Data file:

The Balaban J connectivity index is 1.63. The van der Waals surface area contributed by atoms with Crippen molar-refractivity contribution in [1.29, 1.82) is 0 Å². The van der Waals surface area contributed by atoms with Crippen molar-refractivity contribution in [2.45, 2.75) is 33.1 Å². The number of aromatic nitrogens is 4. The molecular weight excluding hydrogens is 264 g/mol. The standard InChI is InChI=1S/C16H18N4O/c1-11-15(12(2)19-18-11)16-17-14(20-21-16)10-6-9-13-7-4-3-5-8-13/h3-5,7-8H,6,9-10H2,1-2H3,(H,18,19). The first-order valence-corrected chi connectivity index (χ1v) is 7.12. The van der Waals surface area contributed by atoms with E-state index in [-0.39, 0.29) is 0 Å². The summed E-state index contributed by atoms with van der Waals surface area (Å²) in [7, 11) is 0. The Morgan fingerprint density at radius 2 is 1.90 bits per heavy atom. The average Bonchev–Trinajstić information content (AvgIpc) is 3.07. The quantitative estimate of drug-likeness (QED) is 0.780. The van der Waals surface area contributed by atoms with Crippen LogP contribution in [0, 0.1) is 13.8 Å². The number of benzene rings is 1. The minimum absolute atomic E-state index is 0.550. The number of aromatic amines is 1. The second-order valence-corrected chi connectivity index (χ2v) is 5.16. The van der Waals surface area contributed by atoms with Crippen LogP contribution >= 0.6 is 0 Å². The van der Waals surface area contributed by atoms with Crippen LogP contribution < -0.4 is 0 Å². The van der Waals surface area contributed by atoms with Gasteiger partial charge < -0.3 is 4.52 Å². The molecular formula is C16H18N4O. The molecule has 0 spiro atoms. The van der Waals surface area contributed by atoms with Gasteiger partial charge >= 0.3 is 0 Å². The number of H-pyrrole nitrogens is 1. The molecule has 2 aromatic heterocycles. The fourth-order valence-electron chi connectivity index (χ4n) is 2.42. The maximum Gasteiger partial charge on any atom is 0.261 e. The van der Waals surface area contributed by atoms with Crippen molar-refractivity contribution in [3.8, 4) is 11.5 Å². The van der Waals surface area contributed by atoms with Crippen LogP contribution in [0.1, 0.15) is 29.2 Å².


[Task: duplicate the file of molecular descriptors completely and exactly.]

The Balaban J connectivity index is 1.63. The van der Waals surface area contributed by atoms with Crippen molar-refractivity contribution in [1.29, 1.82) is 0 Å². The van der Waals surface area contributed by atoms with Crippen molar-refractivity contribution in [2.45, 2.75) is 33.1 Å². The number of aromatic nitrogens is 4. The molecular weight excluding hydrogens is 264 g/mol. The standard InChI is InChI=1S/C16H18N4O/c1-11-15(12(2)19-18-11)16-17-14(20-21-16)10-6-9-13-7-4-3-5-8-13/h3-5,7-8H,6,9-10H2,1-2H3,(H,18,19). The first-order valence-corrected chi connectivity index (χ1v) is 7.12. The van der Waals surface area contributed by atoms with E-state index in [-0.39, 0.29) is 0 Å². The summed E-state index contributed by atoms with van der Waals surface area (Å²) in [7, 11) is 0. The Morgan fingerprint density at radius 2 is 1.90 bits per heavy atom. The average Bonchev–Trinajstić information content (AvgIpc) is 3.07. The quantitative estimate of drug-likeness (QED) is 0.780. The van der Waals surface area contributed by atoms with Crippen LogP contribution in [0, 0.1) is 13.8 Å². The number of benzene rings is 1. The minimum absolute atomic E-state index is 0.550. The number of aromatic amines is 1. The second-order valence-corrected chi connectivity index (χ2v) is 5.16. The van der Waals surface area contributed by atoms with Crippen LogP contribution >= 0.6 is 0 Å². The van der Waals surface area contributed by atoms with Crippen LogP contribution < -0.4 is 0 Å². The van der Waals surface area contributed by atoms with Gasteiger partial charge < -0.3 is 4.52 Å². The molecular formula is C16H18N4O. The molecule has 0 spiro atoms. The van der Waals surface area contributed by atoms with Gasteiger partial charge >= 0.3 is 0 Å². The number of H-pyrrole nitrogens is 1. The molecule has 2 aromatic heterocycles. The fourth-order valence-electron chi connectivity index (χ4n) is 2.42. The maximum Gasteiger partial charge on any atom is 0.261 e. The van der Waals surface area contributed by atoms with Crippen molar-refractivity contribution in [3.8, 4) is 11.5 Å². The van der Waals surface area contributed by atoms with Crippen LogP contribution in [0.1, 0.15) is 29.2 Å².